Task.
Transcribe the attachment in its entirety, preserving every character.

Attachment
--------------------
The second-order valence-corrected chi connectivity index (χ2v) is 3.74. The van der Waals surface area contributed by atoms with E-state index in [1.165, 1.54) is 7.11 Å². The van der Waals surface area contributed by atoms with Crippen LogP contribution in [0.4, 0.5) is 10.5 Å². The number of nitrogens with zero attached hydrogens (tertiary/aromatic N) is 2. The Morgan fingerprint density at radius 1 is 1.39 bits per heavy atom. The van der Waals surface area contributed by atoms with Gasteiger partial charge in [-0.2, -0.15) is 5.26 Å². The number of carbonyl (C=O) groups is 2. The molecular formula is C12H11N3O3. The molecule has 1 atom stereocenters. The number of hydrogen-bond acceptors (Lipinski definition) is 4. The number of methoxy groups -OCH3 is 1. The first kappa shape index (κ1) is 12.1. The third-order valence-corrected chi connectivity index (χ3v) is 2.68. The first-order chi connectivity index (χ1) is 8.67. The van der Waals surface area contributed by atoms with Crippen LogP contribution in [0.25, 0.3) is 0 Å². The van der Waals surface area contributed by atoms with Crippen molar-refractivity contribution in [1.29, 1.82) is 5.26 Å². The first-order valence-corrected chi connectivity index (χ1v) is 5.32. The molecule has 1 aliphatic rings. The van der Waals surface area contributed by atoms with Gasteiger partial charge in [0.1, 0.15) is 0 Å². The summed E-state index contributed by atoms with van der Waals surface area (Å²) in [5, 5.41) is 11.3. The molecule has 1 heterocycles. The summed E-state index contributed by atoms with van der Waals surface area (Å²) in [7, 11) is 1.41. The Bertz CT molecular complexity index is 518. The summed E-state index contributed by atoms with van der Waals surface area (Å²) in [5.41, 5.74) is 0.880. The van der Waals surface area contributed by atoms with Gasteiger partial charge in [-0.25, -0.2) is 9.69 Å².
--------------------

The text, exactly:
The second-order valence-corrected chi connectivity index (χ2v) is 3.74. The van der Waals surface area contributed by atoms with E-state index in [1.165, 1.54) is 7.11 Å². The van der Waals surface area contributed by atoms with Crippen LogP contribution in [0.4, 0.5) is 10.5 Å². The number of nitrogens with zero attached hydrogens (tertiary/aromatic N) is 2. The Morgan fingerprint density at radius 1 is 1.39 bits per heavy atom. The van der Waals surface area contributed by atoms with Gasteiger partial charge in [-0.2, -0.15) is 5.26 Å². The number of carbonyl (C=O) groups is 2. The molecular formula is C12H11N3O3. The molecule has 1 atom stereocenters. The number of hydrogen-bond acceptors (Lipinski definition) is 4. The number of methoxy groups -OCH3 is 1. The first kappa shape index (κ1) is 12.1. The third-order valence-corrected chi connectivity index (χ3v) is 2.68. The first-order chi connectivity index (χ1) is 8.67. The van der Waals surface area contributed by atoms with Crippen LogP contribution in [0.25, 0.3) is 0 Å². The van der Waals surface area contributed by atoms with Crippen molar-refractivity contribution in [1.29, 1.82) is 5.26 Å². The first-order valence-corrected chi connectivity index (χ1v) is 5.32. The molecule has 1 aliphatic rings. The van der Waals surface area contributed by atoms with Gasteiger partial charge in [0.1, 0.15) is 0 Å². The summed E-state index contributed by atoms with van der Waals surface area (Å²) in [5, 5.41) is 11.3. The molecule has 1 heterocycles. The summed E-state index contributed by atoms with van der Waals surface area (Å²) in [7, 11) is 1.41. The Bertz CT molecular complexity index is 518. The summed E-state index contributed by atoms with van der Waals surface area (Å²) in [5.41, 5.74) is 0.880. The van der Waals surface area contributed by atoms with Gasteiger partial charge in [-0.25, -0.2) is 9.69 Å².